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3D Printing: A Blank Canvas for Creativity

3D Printing: A Blank Canvas for Creativity

Installation view of Out of Hand: Materializing the Postdigital.
Image: Ed Watkins

Last fall, the global art world was awash in exhibitions featuring the latest in 3D printed prints, sculptures, photographs, and other manufactured works of techno-aesthetics.

Artists are training their additive manufacturing (AM) sights on subjects ranging from Andy Warhol’s hair to the formerly unseeable phenomenon of motion, displaying their 3D wares in elite galleries.

Sculptor Frank Stella and designer Maya Lin are among the best-known established artists who have adapted AM technologies to express their creative vision. They and more than 80 other digital DaVincis are featured in “Out of Hand: Materializing the Post Digital,” billed as the world’s first major museum exhibition exploring the impacts of digital fabrication technologies on art and design. Running through June 2014, at New York’s Museum of Art and Design (MAD), the collection showcases works from around the world produced during the medium’s first transitional decade.

David McFadden, MAD’s chief curator, says the exhibit’s importance goes beyond aesthetics. “By examining these trends through the lens of artistic expression, MAD is opening up a dialogue on the significance of digital technologies to our larger culture and global society.”

Frank Stella “K.162,” 2001, epoxy resin, lacquer. Courtesy of FreedmanArt, New York. Image: Frank Stella / Artists Rights Society (ARS)


Across the pond, Britain’s second annual 3D Printshow took over the London Business Design Centre in November with what it claims to be the world’s largest collection of 3D-printed artworks. The event, and its repeat performances in Paris and New York, surveys the state of the art in AM in industry and medicine. For example, last year’s attention grabber was the world’s first 3D-printed car, Urbee, from KOR EcoLogic and Stratasys. But more and more focus is being devoted to fine art and design, its organizers say.

The show’s website emphatically states that 3D Printshow is “not a tradeshow.” But in borrowing some of the traditional trappings such as an exhibition and professional conferences, the fair underscores the integral commercial and technological aspects of the discipline. Any art buff knows that’s Andy Warhol’s territory.

The man who called his studio a Factory and famously elevated soup cans into fine art would have embraced 3D printing, say the proprietors of the Andy Warhol Museum in Pittsburgh. In June, the museum unfurled “Factory 2.0,” a collection of 3D-printed reinterpretations of Warhol or Warhol-esque works. From absurdly enormous depictions of Warhol’s signature fright wigs to copies of iconic artworks such as “Eight Elvises,” the exhibit explores the artist’s fascination with mass production, mass marketing, and mass consumption. Belgian 3D printer Materialise joined in the fun, displaying the 3D-printed Pop Art-inspired works of five finalists entered in its online Andy Warhol Contest.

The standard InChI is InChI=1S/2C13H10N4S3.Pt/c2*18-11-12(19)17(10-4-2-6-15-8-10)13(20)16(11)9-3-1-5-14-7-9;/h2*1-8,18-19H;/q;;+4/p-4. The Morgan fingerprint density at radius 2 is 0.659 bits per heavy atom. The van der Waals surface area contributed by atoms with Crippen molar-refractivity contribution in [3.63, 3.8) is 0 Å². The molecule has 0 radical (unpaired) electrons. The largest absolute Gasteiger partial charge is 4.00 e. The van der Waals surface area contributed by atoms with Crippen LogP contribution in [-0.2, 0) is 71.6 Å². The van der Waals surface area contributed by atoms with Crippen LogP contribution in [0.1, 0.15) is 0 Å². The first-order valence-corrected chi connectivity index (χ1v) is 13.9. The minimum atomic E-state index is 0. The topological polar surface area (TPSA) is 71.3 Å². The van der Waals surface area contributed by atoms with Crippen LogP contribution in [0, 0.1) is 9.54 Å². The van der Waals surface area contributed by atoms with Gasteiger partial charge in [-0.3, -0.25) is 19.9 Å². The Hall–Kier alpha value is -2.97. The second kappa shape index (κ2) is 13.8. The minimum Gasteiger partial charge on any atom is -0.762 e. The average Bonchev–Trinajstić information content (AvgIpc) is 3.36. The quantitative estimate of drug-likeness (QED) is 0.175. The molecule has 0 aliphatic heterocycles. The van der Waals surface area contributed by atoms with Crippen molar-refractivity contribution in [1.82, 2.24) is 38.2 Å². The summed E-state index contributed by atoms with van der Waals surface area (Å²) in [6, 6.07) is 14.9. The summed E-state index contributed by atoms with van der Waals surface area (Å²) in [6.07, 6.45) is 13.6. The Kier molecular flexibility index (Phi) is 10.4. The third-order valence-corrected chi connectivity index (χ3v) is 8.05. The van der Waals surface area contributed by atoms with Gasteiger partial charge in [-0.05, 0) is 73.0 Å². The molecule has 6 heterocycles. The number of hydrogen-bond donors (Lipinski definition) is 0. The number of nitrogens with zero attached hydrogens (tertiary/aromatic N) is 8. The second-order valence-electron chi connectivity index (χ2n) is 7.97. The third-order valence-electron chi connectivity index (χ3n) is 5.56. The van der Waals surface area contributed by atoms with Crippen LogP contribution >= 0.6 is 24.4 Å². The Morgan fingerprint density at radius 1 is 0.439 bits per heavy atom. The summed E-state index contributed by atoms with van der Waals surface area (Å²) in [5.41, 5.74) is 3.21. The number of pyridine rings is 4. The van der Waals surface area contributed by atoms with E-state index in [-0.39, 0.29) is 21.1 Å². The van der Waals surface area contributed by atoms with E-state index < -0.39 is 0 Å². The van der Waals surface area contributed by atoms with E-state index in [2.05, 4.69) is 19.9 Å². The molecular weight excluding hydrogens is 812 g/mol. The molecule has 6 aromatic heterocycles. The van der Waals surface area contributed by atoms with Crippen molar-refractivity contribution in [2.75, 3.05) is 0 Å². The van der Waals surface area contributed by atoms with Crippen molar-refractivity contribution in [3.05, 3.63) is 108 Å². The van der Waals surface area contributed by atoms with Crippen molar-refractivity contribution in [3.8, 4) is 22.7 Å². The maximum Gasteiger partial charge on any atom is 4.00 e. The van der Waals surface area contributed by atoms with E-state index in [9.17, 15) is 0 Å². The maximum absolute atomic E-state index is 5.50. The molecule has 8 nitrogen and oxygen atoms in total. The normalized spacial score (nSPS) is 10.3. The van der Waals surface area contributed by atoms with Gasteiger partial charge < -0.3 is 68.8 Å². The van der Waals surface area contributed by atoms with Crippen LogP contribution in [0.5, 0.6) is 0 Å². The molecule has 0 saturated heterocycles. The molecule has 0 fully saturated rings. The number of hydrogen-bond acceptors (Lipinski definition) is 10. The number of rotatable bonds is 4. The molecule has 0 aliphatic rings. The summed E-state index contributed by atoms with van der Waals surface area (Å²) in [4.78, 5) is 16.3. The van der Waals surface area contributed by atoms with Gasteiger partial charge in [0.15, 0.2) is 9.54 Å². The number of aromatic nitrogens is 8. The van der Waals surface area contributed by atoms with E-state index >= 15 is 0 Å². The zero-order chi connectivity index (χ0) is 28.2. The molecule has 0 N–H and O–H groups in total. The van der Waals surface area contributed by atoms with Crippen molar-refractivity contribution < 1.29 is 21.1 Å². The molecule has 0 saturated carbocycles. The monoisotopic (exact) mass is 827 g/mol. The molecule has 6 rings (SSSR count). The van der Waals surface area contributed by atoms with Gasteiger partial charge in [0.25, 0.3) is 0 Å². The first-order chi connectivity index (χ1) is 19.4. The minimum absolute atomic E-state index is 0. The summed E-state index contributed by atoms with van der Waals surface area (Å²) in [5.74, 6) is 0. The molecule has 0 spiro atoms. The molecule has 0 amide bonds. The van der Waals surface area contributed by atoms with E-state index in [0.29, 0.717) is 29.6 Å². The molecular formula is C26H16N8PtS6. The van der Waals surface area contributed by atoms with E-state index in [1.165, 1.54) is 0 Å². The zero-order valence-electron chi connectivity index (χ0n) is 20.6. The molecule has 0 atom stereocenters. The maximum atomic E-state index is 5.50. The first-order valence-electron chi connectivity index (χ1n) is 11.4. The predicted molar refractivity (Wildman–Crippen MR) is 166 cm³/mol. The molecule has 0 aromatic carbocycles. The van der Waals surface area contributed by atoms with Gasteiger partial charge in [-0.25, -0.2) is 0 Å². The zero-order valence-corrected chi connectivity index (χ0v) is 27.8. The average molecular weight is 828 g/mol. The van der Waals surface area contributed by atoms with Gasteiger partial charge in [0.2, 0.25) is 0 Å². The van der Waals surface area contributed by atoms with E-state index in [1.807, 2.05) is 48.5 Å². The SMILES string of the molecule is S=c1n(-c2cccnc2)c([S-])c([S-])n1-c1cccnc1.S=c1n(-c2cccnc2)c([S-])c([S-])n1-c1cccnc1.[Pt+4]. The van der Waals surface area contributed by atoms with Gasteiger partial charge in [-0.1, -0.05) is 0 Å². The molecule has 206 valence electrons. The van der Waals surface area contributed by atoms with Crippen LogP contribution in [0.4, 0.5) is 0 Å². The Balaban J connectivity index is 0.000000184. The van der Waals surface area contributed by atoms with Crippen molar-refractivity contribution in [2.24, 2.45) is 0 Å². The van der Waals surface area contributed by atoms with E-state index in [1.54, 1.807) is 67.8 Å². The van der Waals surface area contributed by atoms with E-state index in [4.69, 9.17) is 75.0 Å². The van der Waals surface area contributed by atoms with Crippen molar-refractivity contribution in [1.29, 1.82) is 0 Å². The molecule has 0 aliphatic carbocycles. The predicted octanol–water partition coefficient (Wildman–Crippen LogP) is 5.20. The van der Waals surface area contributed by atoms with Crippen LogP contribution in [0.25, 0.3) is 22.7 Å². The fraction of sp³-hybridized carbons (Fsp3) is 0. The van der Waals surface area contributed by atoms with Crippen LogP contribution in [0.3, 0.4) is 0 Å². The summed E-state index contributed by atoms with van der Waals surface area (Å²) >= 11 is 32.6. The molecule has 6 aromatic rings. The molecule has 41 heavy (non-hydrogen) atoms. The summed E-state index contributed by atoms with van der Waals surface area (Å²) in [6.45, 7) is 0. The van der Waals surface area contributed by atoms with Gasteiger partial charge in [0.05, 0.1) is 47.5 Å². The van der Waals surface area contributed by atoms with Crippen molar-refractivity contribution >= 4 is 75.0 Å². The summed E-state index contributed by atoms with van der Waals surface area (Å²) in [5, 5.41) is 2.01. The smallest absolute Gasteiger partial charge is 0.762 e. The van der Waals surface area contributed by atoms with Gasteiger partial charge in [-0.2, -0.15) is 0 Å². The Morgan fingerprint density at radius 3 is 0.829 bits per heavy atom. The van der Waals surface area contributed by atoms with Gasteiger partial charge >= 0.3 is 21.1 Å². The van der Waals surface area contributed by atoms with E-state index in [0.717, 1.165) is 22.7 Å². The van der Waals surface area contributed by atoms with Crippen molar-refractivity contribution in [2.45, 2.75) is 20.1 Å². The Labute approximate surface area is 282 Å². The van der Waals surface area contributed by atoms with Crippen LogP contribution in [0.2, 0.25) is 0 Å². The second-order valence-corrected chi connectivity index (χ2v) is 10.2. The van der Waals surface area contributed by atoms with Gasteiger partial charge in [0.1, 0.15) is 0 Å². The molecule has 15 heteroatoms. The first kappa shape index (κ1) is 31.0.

Few companies in the world symbolize the synergies between business, design, and technology better than Nike – and even fewer take the trouble to create stunning works of art to celebrate those connections. Nike’s recent art exhibit, “The Art and Science of Supernatural Motion,” is a perfect case in point. To coincide with the launch of new high-tech running shoes, Nike enlisted digital artist Daniel Widrig to capture the “essence of the body in motion” in a sculpture.

Widrig, designer of the first 3D-printed dress, chose to create a 4-meter-long spiraling wall sculpture based on a series of digital images showing a figure in motion. Due to its size, the work had to be created in three pieces and invisibly bound together. Working with Materialise’s experts and its mammoth stereolithography machine, Widrig had to print the huge design in three pieces, but his vision required it to look like one harmonious structure. That required intricate design algorithms to create unseen snap-together connection points and other support features strong enough to hold the components together discretely. The finished product briefly toured galleries in Milan, Tokyo, London, and New York before landing in its permanent home at Nike headquarters in Oregon last fall.

Michael MacRae is an independent writer.

We are opening up a dialogue on the significance of digital technologies to our larger culture and global society.David McFadden, chief curator, New York’s Museum of Art and Design

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